Everything is cliche when you think about it. There's nothing new under the Sun. You just have to move the furniture around the bit to freshen up the room and to play the scene authentically and hope for the best.

ThatDarnMKS wrote:
Hiding penetration in a cut will always read as an attempt to hide inability rather than an artistic choice in indie shorts just as I can't release a short with the image quality of 28 Days Later


When characters enter into a blood pact by slicing their palms with a knife, most of us know exactly how the gag works. Moreover, we know that trick needles and knives are spring-supported and don't actually penetrate flesh. And we know how squibs and blood packs work. We know that no one is really being hurt and quite often we know how the trick is done. And if we don't, we just suppose it's passable CGI.

I think maybe you could get away with more than you think you can. That stated, I admire that you don't want to take the easy path.

ThatDarnMKS wrote:
Your responses have grown more tactful throughout our discourse and I appreciate that. Similarly, if I thought you were solely trying to flame my work, I would not have bothered to respond. I just think we often forget that when discussing a work with someone who made it, our nonchalant critique style we use for films at large is not necessarily the best approach.


My apologies.

ThatDarnMKS wrote:
Have you tried just uploading to YT and seeing what gets taken down? There are a ton of fan edits and most of mine, the production company didn't contest after I put up a "fair use" argument. If they responded by taking them down, I wouldn't fight it at all but usually, they just either drop it or monitize your video and make money off your work (a fair trade for leaving it up, I would say.) Roughly half of my videos on YT are currently fan edits, including a feature length Star Wars cut with a ton of music I also didn't have the rights to. Somehow, no one touches the thing and I'm willing to take it down first conflict. It's been 3 years.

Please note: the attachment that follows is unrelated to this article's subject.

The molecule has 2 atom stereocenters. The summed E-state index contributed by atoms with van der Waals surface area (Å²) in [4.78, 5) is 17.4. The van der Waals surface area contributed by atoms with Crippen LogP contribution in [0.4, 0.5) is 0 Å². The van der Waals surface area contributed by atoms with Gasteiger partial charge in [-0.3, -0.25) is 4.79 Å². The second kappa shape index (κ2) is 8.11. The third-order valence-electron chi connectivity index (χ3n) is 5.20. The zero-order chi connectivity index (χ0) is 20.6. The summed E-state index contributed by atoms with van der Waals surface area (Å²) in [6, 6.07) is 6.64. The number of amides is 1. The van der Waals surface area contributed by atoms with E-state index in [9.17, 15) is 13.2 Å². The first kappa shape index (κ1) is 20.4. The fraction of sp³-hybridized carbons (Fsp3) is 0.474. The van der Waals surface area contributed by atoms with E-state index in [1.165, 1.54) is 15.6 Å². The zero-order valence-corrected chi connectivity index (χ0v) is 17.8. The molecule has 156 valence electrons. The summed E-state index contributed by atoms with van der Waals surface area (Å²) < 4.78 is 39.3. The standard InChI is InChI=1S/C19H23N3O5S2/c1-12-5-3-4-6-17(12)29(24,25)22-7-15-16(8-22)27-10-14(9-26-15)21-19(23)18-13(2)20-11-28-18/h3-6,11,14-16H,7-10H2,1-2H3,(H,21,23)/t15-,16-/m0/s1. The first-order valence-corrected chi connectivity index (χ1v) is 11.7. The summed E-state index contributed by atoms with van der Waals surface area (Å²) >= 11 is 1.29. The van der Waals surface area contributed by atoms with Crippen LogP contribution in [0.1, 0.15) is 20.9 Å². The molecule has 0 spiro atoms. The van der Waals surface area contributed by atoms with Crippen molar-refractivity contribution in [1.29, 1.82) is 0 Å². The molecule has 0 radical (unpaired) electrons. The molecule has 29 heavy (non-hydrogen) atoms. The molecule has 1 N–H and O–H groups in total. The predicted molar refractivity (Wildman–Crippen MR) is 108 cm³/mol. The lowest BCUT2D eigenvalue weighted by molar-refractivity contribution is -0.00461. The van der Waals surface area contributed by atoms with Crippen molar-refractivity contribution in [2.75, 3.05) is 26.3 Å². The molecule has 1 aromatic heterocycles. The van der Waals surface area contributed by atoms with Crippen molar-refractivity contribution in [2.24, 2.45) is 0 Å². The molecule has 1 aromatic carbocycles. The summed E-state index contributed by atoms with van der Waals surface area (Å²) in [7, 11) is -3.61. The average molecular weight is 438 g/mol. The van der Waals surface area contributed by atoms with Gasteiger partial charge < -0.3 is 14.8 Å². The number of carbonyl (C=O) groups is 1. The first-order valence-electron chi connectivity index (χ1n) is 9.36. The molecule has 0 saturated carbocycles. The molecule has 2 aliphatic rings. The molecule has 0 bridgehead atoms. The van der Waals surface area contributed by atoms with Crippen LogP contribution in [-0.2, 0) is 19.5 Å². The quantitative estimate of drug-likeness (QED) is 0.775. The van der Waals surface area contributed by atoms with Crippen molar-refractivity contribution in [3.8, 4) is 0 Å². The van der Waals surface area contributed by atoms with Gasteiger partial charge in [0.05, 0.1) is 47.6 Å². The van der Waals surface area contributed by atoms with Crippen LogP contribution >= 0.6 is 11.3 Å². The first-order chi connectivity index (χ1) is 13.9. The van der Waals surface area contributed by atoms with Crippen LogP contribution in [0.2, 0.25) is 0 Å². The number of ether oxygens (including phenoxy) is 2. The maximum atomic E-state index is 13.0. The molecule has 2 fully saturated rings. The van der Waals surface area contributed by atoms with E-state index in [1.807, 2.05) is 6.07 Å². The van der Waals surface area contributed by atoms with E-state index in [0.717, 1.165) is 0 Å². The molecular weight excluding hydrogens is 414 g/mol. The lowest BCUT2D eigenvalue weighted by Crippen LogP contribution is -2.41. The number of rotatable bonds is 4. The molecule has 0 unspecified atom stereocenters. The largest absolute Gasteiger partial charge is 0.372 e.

You can generally get away with Star Wars stuff. I uploaded this a million years ago as a gag and it hasn't been hit by anything. - https://www.youtube.com/watch?v=9vXcBDQy-RY

However, I also uploaded a clip comparative clips showing parallels between Blade Runner and Metropolis and I got an immediate channel strike from the blood suckers who are still trying to protect the IP of Metropolis. It's not really worth it to risk strikes, because I don't want to do anything that could hurt my other channels.

ThatDarnMKS wrote:
Then there's Vimeo, which you could load as private and share with a password or Google Drive, which you could link share. I think both of those options fall into a legal gray area.


Like you said. Legal gray area and I am not interested in IP trouble.


Wed Dec 05, 2018 3:40 am
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Post Re: My new 1-min horror short-term Sangre Dulce

Melvin Butterworth wrote:


I think a challenge here is that subtlety rubs awkwardly with willful suspension of disbelief. That is, we're rolling with the premise of "vampire in the woods," so real world mechanics of movement and motivation are fuzzy.

Also, vampires have a cat-like tendency to toy with their prey--extending the moment of fear works for the audience because "Munch--THE END" doesn't make for a satisfying tale.



Fair enough.



Perhaps, but these vampires are practical to the point of being mundane (especially in terms of their psychology). They ride in cars. They sue people. They hire hit men. They have human-like romances. They run businesses. They have minions do detail work. They are practical creatures.

Vampires have usually been quite amenable to using the logical instrumentalities of their prey. Take the category of "vehicle," for example. Stephen King's Night Fliers features a vamp who travels about the country in a Cessna Skymaster. Stoker's Dracula books passage on the Demeter via his human contacts. Near Dark features vampires rambling around in a van with blacked out windows.